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Cheese: A Global Historyby Andrew Dalby
Synopses & Reviews
Take a slice of bread. It's perfectly okay in and of itself. Maybe it has a nice, crisp crust or the scent of sourdough. But really, it's kind of boring. Now melt some cheese on it — a sharp Vermont cheddar or a flavorful Swiss Gruyere. Mmm, delicious. Cheese — it's the staple food, the accessory that makes everything better, from the hamburger to the ordinary sandwich to a bowl of macaroni. Despite its many uses and variations, there has never before been a global history of cheese, but here at last is a succinct, authoritative account, revealing how cheese was invented and where, when, and even why.
In bite-sized chapters, well-known food historian Andrew Dalby tells the true andsavory story of cheese, from its prehistoric invention to the moment of its modern rebirth. Here you will find the most ancient cheese appellations, the first written description of the cheese-making process, a list of the luxury cheeses of classical Rome, the medieval rule-of-thumb for identifying good cheese, and even the story of how loyal cheese lover Samuel Pepys saved his parmesan from the great Fire of London. Dalby reveals that cheese is one of the most ancient of civilized foods, and he suggests that our passion for cheese may even lay behind the early establishment of global trade.
Packed with entertaining cheese facts, anecdotes, and images, Cheese also features a selection of historic recipes. For those who crave a pungent stilton, a creamy brie, or a salty pecorino, Cheese is the perfect snack of a book.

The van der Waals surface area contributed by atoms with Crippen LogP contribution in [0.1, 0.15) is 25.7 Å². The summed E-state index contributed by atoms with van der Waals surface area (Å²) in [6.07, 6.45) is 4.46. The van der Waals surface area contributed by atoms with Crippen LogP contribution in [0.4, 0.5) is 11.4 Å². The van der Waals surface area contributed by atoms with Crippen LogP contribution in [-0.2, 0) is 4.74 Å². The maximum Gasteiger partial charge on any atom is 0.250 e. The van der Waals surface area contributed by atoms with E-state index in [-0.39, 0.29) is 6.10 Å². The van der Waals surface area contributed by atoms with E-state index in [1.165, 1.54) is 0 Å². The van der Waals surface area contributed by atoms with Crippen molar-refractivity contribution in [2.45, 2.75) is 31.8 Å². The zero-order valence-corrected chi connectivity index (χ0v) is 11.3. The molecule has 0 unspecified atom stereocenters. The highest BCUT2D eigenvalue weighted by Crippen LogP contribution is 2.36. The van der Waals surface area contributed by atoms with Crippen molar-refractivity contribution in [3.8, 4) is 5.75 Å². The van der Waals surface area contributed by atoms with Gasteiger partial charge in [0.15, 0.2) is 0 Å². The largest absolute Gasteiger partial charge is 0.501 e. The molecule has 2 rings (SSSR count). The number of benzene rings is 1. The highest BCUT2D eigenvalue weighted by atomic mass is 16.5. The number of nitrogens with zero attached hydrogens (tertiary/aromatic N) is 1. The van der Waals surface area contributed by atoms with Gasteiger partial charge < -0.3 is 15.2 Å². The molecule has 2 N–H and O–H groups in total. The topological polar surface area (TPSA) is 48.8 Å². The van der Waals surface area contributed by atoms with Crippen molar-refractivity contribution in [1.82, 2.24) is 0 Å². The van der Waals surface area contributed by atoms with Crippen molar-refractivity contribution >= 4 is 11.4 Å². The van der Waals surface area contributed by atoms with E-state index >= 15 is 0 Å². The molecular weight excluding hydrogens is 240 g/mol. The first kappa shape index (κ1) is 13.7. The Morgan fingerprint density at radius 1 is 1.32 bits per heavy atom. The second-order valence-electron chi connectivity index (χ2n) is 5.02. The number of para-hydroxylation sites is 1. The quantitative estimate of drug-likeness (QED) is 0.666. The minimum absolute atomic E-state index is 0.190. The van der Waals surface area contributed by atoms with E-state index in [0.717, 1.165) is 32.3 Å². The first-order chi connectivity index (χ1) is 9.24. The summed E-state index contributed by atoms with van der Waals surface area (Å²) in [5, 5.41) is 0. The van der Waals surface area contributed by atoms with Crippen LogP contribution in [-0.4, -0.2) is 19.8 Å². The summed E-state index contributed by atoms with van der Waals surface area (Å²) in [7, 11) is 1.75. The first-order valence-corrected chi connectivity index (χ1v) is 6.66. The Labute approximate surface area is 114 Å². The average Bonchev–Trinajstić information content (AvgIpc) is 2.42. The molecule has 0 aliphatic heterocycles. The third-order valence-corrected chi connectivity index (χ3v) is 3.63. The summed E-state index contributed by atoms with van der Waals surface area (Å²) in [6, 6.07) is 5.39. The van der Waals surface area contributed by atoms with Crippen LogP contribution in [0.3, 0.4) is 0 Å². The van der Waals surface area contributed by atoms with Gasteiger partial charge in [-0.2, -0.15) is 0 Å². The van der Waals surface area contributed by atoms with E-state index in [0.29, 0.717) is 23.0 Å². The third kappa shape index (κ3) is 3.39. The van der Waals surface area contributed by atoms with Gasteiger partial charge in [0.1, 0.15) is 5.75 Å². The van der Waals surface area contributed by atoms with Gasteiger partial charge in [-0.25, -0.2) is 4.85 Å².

"Andrew Dably travels easily from the sheep's- and goat's-milk cheeses of The Odyssey to the white Wensleydale preferred by Wallace and Gromit — and that's just along the literary and fictional trails. Dalby also identifies the rightful lace of cheese in different cultures." The Washington Post
Youandrsquo;ve heard it from doctors, nutritionists, and your mom: breakfast is the most important meal of the day. Itandrsquo;s also one of the most diverse, varying greatly from family to family and region to region, even while individuals tend to eat the same thing every day. While Americans traditionally like to chow down on eggs, cereal, and doughnuts, the Japanese eat rice and miso soup, and New Zealanders enjoy porridge. But while we know bacon and sausage links belong alongside pancakes and waffles in the early morning hours, we donandrsquo;t know how breakfast came to be. Taking a multifaceted approach to the story of the morning meal, The Breakfast Book collects narratives of breakfast in an attempt to pin down the mottled history of eating in the A.M.
In search of what people have thought and writtenandmdash;and tastedandmdash;about breakfast, Andrew Dalby traces the mealandrsquo;s origins back to the Neolithic revolution. He follows the trail of toast crumbs from the ancient Near East and classical Greece to modern Europe and across the globe, rediscovering stories of breakfast in three thousand years of fiction, memoirs, and art. Using a multitude of entertaining breakfast facts, anecdotes, and images, he reveals why breakfast is so often the backdrop for unexpected meetings, why so many people eat breakfast out, and why this often silent meal is also so reassuring.
and#160;Featuring a selection of historic and contemporary breakfast recipes from around the world, The Breakfast Book is the first book to explore the history of this inimitable meal and will make an ideal morning companion to crumpets, deviled kidneys, and spanakopita alike.
About the Author
Andrew Dalby is a linguist, translator and historian based in France. He is the author of many books including Bacchus: A Biography, Flavours of Byzantium, Food in the Ancient World from A to Z, and Dangerous Tastes: The Story of Spices, which was named Food Book of the Year by the Guild of Food Writers.
Table of Contents
1 The Cheeseboard
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